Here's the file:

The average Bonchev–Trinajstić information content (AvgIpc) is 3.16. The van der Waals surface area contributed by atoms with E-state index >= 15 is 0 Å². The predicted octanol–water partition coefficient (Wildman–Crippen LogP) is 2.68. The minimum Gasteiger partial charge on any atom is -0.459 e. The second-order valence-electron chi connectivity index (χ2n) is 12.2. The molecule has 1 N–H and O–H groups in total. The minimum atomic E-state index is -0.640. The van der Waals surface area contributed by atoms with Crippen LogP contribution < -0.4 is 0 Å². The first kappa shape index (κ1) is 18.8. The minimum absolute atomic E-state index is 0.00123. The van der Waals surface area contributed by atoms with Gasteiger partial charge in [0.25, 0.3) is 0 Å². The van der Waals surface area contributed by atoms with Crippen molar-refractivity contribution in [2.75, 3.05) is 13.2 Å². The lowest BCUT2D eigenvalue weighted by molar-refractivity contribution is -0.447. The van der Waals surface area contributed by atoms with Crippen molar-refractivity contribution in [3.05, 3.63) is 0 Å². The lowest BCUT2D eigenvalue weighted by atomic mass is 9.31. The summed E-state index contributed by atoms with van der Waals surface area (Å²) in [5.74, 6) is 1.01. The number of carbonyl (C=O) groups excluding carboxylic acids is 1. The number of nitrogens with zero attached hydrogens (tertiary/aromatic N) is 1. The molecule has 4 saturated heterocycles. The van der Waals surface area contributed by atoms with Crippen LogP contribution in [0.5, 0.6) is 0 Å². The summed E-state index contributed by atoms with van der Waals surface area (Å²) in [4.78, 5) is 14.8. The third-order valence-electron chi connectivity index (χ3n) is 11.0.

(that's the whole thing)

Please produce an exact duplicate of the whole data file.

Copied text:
The average Bonchev–Trinajstić information content (AvgIpc) is 3.16. The van der Waals surface area contributed by atoms with E-state index >= 15 is 0 Å². The predicted octanol–water partition coefficient (Wildman–Crippen LogP) is 2.68. The minimum Gasteiger partial charge on any atom is -0.459 e. The second-order valence-electron chi connectivity index (χ2n) is 12.2. The molecule has 1 N–H and O–H groups in total. The minimum atomic E-state index is -0.640. The van der Waals surface area contributed by atoms with Crippen LogP contribution < -0.4 is 0 Å². The first kappa shape index (κ1) is 18.8. The minimum absolute atomic E-state index is 0.00123. The van der Waals surface area contributed by atoms with Gasteiger partial charge in [0.25, 0.3) is 0 Å². The van der Waals surface area contributed by atoms with Crippen molar-refractivity contribution in [2.75, 3.05) is 13.2 Å². The lowest BCUT2D eigenvalue weighted by molar-refractivity contribution is -0.447. The van der Waals surface area contributed by atoms with Crippen molar-refractivity contribution in [3.05, 3.63) is 0 Å². The lowest BCUT2D eigenvalue weighted by atomic mass is 9.31. The summed E-state index contributed by atoms with van der Waals surface area (Å²) in [5.74, 6) is 1.01. The number of carbonyl (C=O) groups excluding carboxylic acids is 1. The number of nitrogens with zero attached hydrogens (tertiary/aromatic N) is 1. The molecule has 4 saturated heterocycles. The van der Waals surface area contributed by atoms with Crippen LogP contribution in [0.5, 0.6) is 0 Å². The summed E-state index contributed by atoms with van der Waals surface area (Å²) in [4.78, 5) is 14.8. The third-order valence-electron chi connectivity index (χ3n) is 11.0.